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Micro Chiplets

PARC’s technique of mincing chips into printer ink could revolutionize the way electronics are made.

In the same research lab where the ethernet, laser printer, and graphical user interface were born, engineers are forging an entirely new way to assemble electronic devices—a technique that could be faster, cheaper, and more versatile. 

Typically, chips are made in bulk on semiconductor wafers and then cut into individual units and placed on motherboards inside computers and other devices. But researchers at PARC, in Palo Alto, California, envision doing something different with the wafers: chopping them up into hairs-width “chiplets,” mixing them into an ink, and guiding the tiny pieces electrostatically to just the right spot and orientation on a substrate, from which a roller could pick them up and print them.

Eugene Chow
Left: A laser etching tool minces a silicon wafer into tiny “chiplets.”

Right: The thousands of chiplets have positive and negative charges, applied to the wafer by way of thin films. 
The chiplets, each 200 micrometers by 300 micrometers, are placed in a fluid.
Four chiplets are guided into place on a glass substrate using complex electrical fields generated by wires in a spiral pattern.
After a roller deposits the four chiplets on a plastic substrate, a printer wires them together.
Four chiplets, barely visible at corners and middle of lines at left, are now connected by printed wires in a proof of manufacturing concept. Two electrodes are visible at right. 

Although now at a very early stage, the technology could lead to novel kinds of computing devices, such as high-resolution imaging arrays made from tiny ultrasensitive detectors assembled by the million. Because printers can deposit materials on different substrates, this technology could be used to make high-performance flexible electronic devices, tiny sensors festooned with dense arrays of diverse sensors, or 3-D objects with computing functions woven in, says Janos Veres, who manages PARC’s printed-electronics team. And the approach could make it easier for more people and small companies to design and manufacture custom computing devices.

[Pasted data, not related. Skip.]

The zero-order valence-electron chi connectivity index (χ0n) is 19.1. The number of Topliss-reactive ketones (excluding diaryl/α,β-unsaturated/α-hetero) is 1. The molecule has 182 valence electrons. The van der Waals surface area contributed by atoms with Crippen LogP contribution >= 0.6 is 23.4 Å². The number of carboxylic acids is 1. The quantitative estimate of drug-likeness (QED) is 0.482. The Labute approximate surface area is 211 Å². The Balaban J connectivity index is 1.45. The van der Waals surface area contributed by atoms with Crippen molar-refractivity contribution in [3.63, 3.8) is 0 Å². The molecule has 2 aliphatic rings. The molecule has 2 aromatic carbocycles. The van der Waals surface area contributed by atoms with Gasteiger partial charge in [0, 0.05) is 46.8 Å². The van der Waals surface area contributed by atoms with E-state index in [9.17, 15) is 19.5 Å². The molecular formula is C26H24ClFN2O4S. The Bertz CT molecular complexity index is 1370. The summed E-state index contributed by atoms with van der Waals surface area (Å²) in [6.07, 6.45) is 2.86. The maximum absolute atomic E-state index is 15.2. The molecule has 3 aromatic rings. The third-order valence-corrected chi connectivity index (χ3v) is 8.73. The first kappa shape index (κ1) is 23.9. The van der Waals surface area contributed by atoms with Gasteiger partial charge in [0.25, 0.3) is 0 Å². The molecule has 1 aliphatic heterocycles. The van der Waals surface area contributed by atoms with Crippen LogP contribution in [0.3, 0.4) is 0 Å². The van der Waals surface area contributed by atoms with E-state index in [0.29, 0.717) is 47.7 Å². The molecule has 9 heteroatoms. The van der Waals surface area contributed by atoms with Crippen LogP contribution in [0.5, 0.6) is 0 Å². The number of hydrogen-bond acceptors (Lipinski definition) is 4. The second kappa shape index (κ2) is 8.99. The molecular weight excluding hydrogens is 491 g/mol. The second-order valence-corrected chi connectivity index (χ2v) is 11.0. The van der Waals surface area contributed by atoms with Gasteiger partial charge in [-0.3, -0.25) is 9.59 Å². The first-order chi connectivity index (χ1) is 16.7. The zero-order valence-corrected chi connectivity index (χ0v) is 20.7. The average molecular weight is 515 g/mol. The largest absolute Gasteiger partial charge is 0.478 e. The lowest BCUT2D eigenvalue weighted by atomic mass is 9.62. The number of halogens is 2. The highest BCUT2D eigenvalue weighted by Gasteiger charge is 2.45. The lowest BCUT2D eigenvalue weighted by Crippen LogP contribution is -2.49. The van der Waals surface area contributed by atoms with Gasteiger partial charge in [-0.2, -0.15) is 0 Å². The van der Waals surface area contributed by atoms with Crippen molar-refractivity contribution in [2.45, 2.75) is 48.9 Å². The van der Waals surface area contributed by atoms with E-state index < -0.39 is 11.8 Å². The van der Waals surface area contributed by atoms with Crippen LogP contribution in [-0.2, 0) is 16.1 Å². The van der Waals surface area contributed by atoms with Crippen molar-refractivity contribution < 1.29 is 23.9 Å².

PARC’s vision for the technology starts with wafers made by conventional methods and designed to hold thousands of tiny functioning devices. These could include LEDs or lasers, processors and memory, or sensors based on microelectromechanical devices, or MEMS. They’d all become feedstocks for a palette of chip-infused inks. Existing electronics-printing systems generally use lower-performance materials, but “potentially, we can use the absolutely highest-performance chips on the market,” says Eugene Chow, an electrical engineer who leads the project.

The technology marshals chiplets into place using software-controlled electrical fields generated by arrays of wires beneath an assembly substrate. Like balls rolling into divots, the chiplets go to locations defined by the electrical fields. “The fields are changing in time and space in all kinds of fancy patterns that can be controlled to allow high-throughput assembly,” Chow says.

For now, placement is aided by simple positive and negative charges added to chiplets before the wafers are minced. For a printing system to handle different kinds of chiplets, PARC envisions differentiating them with unique charge-based bar codes or creating multiple printing steps, with one type of chiplet set down at each step. “Years from now, if this works, it’s a new platform where we put millions and billions of things together,” Chow says. 

The first hurdle is figuring out how to precisely assemble chiplets; so far, PARC has managed to place four at a time and then wire them together in a second step. Still, that achievement is a start toward “accelerating the evolution of microelectronics,” Veres says. “We can iterate new circuits every minute, opening up thousands of uses.”

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